Existing homes sales weakening in the US amidst housing shortage
Existing home sales in the United States weakened in June, as total sales saw a small decline after a previous month of gains, according to the latest index report from realtors.
While two of the four major regions recorded minor sales jumps, the other two, the South and the West experienced greater declines last month, the data from the National Association of Realtor shows.
Total existing home fell by 1.7% from May to a seasonally adjusted annual rate of 5.27 million in June. Sales as a whole are down 2.2% from a year ago, the figures reveal.
Lawrence Yun, NAR chief economist, pointed out that home sales are running at a pace similar to 2015 levels even with exceptionally low mortgage rates, a record number of jobs and a record high net worth in the country.
He also pointed out that the nation is in the midst of a housing shortage and much more inventory is needed. ‘Imbalance persists for mid to lower priced homes with solid demand and insufficient supply, which is consequently pushing up home prices,’ he said.
Yun said other factors could be contributing to the low number of sales. ‘Either a strong pent-up demand will show in the upcoming months, or there is a lack of confidence that is keeping buyers from this major expenditure. It’s too soon to know how much of a pullback is related to the reduction in the homeowner tax incentive,’ he added.
The median existing home price for all housing types in June reached an all-time high of $285,700, up 4.3% from June 2018 when it was $273,800. June’s price increase marks the 88th straight month of year on year gains.
The data also shows that total housing inventory at the end of June increased to 1.93 million, up from 1.91 million existing-homes available for sale in May, but unchanged from the level of one year ago. Unsold inventory is at a 4.4 month supply at the current sales pace, up from the 4.3 month supply recorded in both May and in June 2018.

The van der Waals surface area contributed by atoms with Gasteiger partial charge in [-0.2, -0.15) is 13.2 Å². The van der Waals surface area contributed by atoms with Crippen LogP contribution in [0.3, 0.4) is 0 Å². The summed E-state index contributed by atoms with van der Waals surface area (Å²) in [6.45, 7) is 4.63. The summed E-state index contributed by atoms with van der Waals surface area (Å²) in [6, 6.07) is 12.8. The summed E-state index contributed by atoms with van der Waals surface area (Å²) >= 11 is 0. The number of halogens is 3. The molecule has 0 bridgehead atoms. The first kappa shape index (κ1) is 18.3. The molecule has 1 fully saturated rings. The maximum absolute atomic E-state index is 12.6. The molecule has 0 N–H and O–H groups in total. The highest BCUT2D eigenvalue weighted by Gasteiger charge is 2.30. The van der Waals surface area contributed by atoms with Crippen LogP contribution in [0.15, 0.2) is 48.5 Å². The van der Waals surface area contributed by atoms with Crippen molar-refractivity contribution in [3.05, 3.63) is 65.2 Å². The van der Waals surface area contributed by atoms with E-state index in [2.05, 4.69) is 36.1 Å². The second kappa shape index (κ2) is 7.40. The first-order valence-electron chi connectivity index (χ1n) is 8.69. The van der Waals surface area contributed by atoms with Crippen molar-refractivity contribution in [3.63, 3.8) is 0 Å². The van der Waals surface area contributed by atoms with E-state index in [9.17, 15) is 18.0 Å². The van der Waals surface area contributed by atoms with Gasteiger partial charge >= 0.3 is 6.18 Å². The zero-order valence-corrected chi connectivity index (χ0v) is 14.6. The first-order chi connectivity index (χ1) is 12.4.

Properties typically remained on the market for 27 days in June, up from 26 days in May and in June of 2018 and 56% of homes sold in June were on the market for less than a month.
Overall, month on month existing home sales rose slightly in the Northeast and Midwest but decreased in the South and West regions. Sales in all regions were still lower compared to one year ago, with the most significant declines in the Northeast and West. Median home prices rose in all regions, with the highest gains in the Midwest and South.
Existing home sales in the Northeast increased 1.5%, down 4.2% decline from a year ago. The median price in the Northeast was $321,200, up 4.8% from June 2018.
In the Midwest, existing home sales inched up 1.6%, but this is down 1.6% from June 2018. The median price in the Midwest was $230,400, a 6.7% jump up from a year ago.
Existing home sales in the South fell 3.4%, down 0.4% from a year ago. The median price in the South was $248,600, up 4.9% from one year ago.
In the West sales fell 3.5% and are 5.2% below a year ago. The median price in the West was $410,400, up 2.3% from June 2018.
Single family home sales sat at a seasonally adjusted annual rate of 4.69 million in June, down from 4.76 million in May and down 1.7% from 4.77 million a year ago. The median existing single family home price was $288,900 in June, up 4.5% from June 2018.
Existing condominium and co-op sales were recorded at a seasonally adjusted annual rate of 580,000 units in June, down 3.3% from the prior month and down 6.5% from a year ago. The median existing condo price was $260,100 in June, which is up 2.8% from a year ago.